Having a traction pad is pretty critical when it comes to turns and manuevors or just for extra grip and traction in general. Like all surfboard accessories, there’s a huge variety; you may have even heard other names thrown around like deck grips or tails pads.
Put simply, traction pads are pieces of textured foam that stick onto your surfboard. Most commonly and for this particular guide, is the back-traction pad, placed at the bottom of the board under your rear foot. Like anything with surfing, it all comes down to personal preference particularly with tail pads, but here are a few tips to make your decision a bit easier.
The main goal for having a traction pad is clear – traction. The best place to start is asking yourself a few questions about what kind of traction pad is going to work best for your board and for your surfing. The texture is also going to play a big part in what you get out of your tail pad. Typically, tail pads come in a diamond shape pattern. Multi-layer grooves are also available for higher end and longer lasting traction pads. While, singular grooved tractions are a simpler option. Deeper grooves and rougher textures are going to provide maximum resistance against slipping and superior traction.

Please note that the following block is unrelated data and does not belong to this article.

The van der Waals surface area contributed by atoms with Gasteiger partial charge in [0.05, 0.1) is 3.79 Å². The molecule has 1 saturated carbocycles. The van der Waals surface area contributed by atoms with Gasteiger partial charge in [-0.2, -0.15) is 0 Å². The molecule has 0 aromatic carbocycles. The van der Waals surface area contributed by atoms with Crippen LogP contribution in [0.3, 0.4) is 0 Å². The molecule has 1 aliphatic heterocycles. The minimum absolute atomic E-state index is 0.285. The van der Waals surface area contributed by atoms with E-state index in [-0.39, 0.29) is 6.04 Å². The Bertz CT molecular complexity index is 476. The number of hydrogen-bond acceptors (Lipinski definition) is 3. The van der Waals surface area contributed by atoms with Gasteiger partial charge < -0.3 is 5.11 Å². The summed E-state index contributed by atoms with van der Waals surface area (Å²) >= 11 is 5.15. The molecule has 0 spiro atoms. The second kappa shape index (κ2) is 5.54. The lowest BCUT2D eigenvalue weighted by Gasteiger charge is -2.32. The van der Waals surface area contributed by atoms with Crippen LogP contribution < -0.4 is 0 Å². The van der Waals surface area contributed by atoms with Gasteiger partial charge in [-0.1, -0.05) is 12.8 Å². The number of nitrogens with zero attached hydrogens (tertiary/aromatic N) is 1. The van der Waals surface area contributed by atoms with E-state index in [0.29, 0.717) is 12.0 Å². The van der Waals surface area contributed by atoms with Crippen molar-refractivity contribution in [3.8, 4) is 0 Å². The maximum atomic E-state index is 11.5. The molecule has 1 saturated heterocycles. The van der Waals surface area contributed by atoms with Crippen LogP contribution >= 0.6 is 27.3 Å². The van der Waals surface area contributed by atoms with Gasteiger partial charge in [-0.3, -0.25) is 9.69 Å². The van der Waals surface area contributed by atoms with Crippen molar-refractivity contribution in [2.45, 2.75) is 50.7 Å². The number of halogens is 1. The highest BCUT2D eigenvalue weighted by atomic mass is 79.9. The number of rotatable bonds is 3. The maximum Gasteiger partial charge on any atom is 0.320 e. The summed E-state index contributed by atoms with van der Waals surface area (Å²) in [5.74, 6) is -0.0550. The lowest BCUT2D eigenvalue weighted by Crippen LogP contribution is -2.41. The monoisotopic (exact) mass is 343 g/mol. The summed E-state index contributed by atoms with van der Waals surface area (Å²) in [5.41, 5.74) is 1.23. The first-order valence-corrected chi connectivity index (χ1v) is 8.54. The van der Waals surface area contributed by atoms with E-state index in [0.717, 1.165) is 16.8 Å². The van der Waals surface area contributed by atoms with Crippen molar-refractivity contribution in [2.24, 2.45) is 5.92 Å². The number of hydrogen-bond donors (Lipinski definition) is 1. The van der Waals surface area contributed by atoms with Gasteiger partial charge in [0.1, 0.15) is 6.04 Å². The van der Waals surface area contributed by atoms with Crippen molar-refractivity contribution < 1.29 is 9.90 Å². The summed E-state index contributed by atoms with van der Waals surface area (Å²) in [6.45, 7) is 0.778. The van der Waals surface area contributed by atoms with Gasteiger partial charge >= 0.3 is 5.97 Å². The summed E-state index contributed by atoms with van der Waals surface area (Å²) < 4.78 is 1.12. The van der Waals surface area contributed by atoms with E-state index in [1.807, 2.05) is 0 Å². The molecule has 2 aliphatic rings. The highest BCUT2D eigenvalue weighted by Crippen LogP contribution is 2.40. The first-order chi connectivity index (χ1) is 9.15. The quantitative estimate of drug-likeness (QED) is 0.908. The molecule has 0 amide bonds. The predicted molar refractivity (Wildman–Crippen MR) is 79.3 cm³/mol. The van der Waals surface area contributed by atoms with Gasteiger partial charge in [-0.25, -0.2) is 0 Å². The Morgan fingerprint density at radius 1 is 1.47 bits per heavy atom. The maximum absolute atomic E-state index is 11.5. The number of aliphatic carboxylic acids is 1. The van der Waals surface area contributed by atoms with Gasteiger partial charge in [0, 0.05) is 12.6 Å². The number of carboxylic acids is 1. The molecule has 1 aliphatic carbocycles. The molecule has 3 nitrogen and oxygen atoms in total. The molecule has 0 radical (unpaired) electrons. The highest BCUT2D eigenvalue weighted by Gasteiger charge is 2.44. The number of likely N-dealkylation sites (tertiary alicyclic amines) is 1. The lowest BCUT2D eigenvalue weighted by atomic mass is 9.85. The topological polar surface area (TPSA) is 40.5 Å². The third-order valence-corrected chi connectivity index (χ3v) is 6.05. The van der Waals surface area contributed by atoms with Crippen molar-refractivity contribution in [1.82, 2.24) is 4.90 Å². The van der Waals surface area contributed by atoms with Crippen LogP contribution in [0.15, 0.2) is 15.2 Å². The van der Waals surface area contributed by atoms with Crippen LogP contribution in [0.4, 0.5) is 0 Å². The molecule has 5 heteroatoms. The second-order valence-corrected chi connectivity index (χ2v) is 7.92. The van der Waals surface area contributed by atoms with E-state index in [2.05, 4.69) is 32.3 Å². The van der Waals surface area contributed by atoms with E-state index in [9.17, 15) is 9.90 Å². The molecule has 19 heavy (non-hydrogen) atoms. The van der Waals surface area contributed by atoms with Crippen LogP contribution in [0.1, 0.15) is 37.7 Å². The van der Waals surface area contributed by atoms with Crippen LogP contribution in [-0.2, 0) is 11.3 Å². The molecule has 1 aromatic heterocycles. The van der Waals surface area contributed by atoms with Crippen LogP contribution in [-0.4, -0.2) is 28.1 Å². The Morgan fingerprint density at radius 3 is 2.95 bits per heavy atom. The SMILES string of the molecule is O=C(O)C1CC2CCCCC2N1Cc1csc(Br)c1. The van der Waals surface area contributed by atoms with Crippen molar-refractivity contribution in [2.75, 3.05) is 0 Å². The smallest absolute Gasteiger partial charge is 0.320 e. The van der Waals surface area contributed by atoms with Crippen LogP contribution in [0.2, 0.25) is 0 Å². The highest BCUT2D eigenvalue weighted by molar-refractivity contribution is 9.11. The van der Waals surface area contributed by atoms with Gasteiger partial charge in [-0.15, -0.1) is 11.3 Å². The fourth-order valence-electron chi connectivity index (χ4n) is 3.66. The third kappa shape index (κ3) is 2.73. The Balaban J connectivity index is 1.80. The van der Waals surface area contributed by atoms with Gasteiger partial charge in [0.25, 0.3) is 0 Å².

The kick is the padding at the end of the tail pad which is elevated and plays a huge role when it comes to high performance surfing. It can be anything from a slight 20 degree rise to a completely vertical slope depending on what you need. A steeper kick will lock your foot in place when jamming the tail of the board in the lip of throwing the fins out. A flatter kick is going to work well on a fish or retro board or if you just need a bit more stability with your stance.
The arch runs down the middle of the pad and much like the kick can come in a range of elevations to suit. The size of your foot will be a good indicator to how much elevation you need. Longer foot? go with higher elevation, it’ll help with control and movement but again this one is mostly personal preference.
Tail Pads can come in anything from one to five pieces, which will slightly change how they work with the board. One- and two-piece pads are less common as they have less or no arch with minimal kick however can be a good pick for simple added traction. Three-pieces are the most coming and will work on almost any board, you’ll be able to slightly adjust your placement depending on what works best with your board. If you find your rear foot placement naturally higher, then a five piece is what you need as it’ll give the pad extra length at the top.
Tail pads should be fitted as close to the back of the board as possible without covering the leash plug. The idea being that the pad is directly above the fins so that when you apply pressure it works the axis of the fins making for more effective turns. You’ll get better placement and adhesion from a three or five piece since the breaks in the pad will be more friendly to the curve of the board.
Once your traction pad is on the board. Leave it. A good traction pad is designed to stick and stay stuck. Unlike fins or stickers changing them isn’t as easy as pulling it off and putting on a new one.